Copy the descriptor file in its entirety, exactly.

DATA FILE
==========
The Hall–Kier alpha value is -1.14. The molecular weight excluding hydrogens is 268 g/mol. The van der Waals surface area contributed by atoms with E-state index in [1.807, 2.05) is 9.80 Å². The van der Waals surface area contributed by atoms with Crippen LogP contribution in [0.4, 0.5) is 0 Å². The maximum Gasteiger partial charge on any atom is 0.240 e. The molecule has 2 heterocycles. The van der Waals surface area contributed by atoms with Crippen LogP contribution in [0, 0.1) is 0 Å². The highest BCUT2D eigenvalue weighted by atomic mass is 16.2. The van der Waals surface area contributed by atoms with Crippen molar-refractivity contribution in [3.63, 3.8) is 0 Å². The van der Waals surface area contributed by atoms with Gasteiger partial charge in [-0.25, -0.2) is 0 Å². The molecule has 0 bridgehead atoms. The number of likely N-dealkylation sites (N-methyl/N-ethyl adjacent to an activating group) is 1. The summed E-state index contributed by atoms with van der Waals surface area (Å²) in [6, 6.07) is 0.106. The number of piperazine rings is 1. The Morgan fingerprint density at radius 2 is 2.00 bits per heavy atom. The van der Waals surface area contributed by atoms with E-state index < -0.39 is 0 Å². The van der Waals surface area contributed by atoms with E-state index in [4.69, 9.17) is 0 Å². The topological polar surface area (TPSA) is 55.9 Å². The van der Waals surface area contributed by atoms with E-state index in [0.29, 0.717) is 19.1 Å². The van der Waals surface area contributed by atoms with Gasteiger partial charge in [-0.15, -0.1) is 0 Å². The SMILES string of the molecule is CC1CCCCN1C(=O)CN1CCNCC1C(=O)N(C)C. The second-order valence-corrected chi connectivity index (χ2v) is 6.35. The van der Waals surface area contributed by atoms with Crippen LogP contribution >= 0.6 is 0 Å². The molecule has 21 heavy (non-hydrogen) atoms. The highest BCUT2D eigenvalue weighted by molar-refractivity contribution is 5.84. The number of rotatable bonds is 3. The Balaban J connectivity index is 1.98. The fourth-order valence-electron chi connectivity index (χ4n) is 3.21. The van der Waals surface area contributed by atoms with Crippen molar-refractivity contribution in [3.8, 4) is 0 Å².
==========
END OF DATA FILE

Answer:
The Hall–Kier alpha value is -1.14. The molecular weight excluding hydrogens is 268 g/mol. The van der Waals surface area contributed by atoms with E-state index in [1.807, 2.05) is 9.80 Å². The van der Waals surface area contributed by atoms with Crippen LogP contribution in [0.4, 0.5) is 0 Å². The maximum Gasteiger partial charge on any atom is 0.240 e. The molecule has 2 heterocycles. The van der Waals surface area contributed by atoms with Crippen LogP contribution in [0, 0.1) is 0 Å². The highest BCUT2D eigenvalue weighted by atomic mass is 16.2. The van der Waals surface area contributed by atoms with Crippen molar-refractivity contribution in [3.63, 3.8) is 0 Å². The van der Waals surface area contributed by atoms with Gasteiger partial charge in [-0.25, -0.2) is 0 Å². The molecule has 0 bridgehead atoms. The number of likely N-dealkylation sites (N-methyl/N-ethyl adjacent to an activating group) is 1. The summed E-state index contributed by atoms with van der Waals surface area (Å²) in [6, 6.07) is 0.106. The number of piperazine rings is 1. The Morgan fingerprint density at radius 2 is 2.00 bits per heavy atom. The van der Waals surface area contributed by atoms with E-state index < -0.39 is 0 Å². The van der Waals surface area contributed by atoms with E-state index in [4.69, 9.17) is 0 Å². The topological polar surface area (TPSA) is 55.9 Å². The van der Waals surface area contributed by atoms with E-state index in [0.29, 0.717) is 19.1 Å². The van der Waals surface area contributed by atoms with Gasteiger partial charge in [-0.15, -0.1) is 0 Å². The SMILES string of the molecule is CC1CCCCN1C(=O)CN1CCNCC1C(=O)N(C)C. The second-order valence-corrected chi connectivity index (χ2v) is 6.35. The van der Waals surface area contributed by atoms with Crippen LogP contribution >= 0.6 is 0 Å². The molecule has 21 heavy (non-hydrogen) atoms. The highest BCUT2D eigenvalue weighted by molar-refractivity contribution is 5.84. The number of rotatable bonds is 3. The Balaban J connectivity index is 1.98. The fourth-order valence-electron chi connectivity index (χ4n) is 3.21. The van der Waals surface area contributed by atoms with Crippen molar-refractivity contribution in [3.8, 4) is 0 Å².